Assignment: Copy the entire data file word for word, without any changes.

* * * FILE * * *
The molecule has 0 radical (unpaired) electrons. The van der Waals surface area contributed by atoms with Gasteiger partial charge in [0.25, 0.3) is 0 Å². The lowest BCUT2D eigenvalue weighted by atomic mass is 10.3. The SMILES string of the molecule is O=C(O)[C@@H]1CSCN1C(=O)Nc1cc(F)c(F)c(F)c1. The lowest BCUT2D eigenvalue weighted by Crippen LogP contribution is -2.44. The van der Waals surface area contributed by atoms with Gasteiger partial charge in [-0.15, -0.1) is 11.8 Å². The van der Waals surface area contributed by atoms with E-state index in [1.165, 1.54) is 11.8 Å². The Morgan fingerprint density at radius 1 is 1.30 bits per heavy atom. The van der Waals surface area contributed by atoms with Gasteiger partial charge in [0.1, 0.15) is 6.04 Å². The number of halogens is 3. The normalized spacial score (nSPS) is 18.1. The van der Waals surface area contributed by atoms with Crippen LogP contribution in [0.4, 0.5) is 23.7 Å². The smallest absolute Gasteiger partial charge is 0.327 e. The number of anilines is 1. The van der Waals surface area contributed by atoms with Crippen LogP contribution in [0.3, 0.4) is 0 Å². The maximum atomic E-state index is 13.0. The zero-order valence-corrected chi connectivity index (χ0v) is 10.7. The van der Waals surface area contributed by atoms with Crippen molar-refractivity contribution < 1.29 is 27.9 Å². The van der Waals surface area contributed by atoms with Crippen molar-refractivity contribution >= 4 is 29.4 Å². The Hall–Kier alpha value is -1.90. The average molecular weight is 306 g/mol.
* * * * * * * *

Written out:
The molecule has 0 radical (unpaired) electrons. The van der Waals surface area contributed by atoms with Gasteiger partial charge in [0.25, 0.3) is 0 Å². The lowest BCUT2D eigenvalue weighted by atomic mass is 10.3. The SMILES string of the molecule is O=C(O)[C@@H]1CSCN1C(=O)Nc1cc(F)c(F)c(F)c1. The lowest BCUT2D eigenvalue weighted by Crippen LogP contribution is -2.44. The van der Waals surface area contributed by atoms with Gasteiger partial charge in [-0.15, -0.1) is 11.8 Å². The van der Waals surface area contributed by atoms with E-state index in [1.165, 1.54) is 11.8 Å². The Morgan fingerprint density at radius 1 is 1.30 bits per heavy atom. The van der Waals surface area contributed by atoms with Gasteiger partial charge in [0.1, 0.15) is 6.04 Å². The number of halogens is 3. The normalized spacial score (nSPS) is 18.1. The van der Waals surface area contributed by atoms with Crippen LogP contribution in [0.4, 0.5) is 23.7 Å². The smallest absolute Gasteiger partial charge is 0.327 e. The number of anilines is 1. The van der Waals surface area contributed by atoms with Crippen LogP contribution in [0.3, 0.4) is 0 Å². The maximum atomic E-state index is 13.0. The zero-order valence-corrected chi connectivity index (χ0v) is 10.7. The van der Waals surface area contributed by atoms with Crippen molar-refractivity contribution < 1.29 is 27.9 Å². The van der Waals surface area contributed by atoms with Crippen molar-refractivity contribution >= 4 is 29.4 Å². The Hall–Kier alpha value is -1.90. The average molecular weight is 306 g/mol.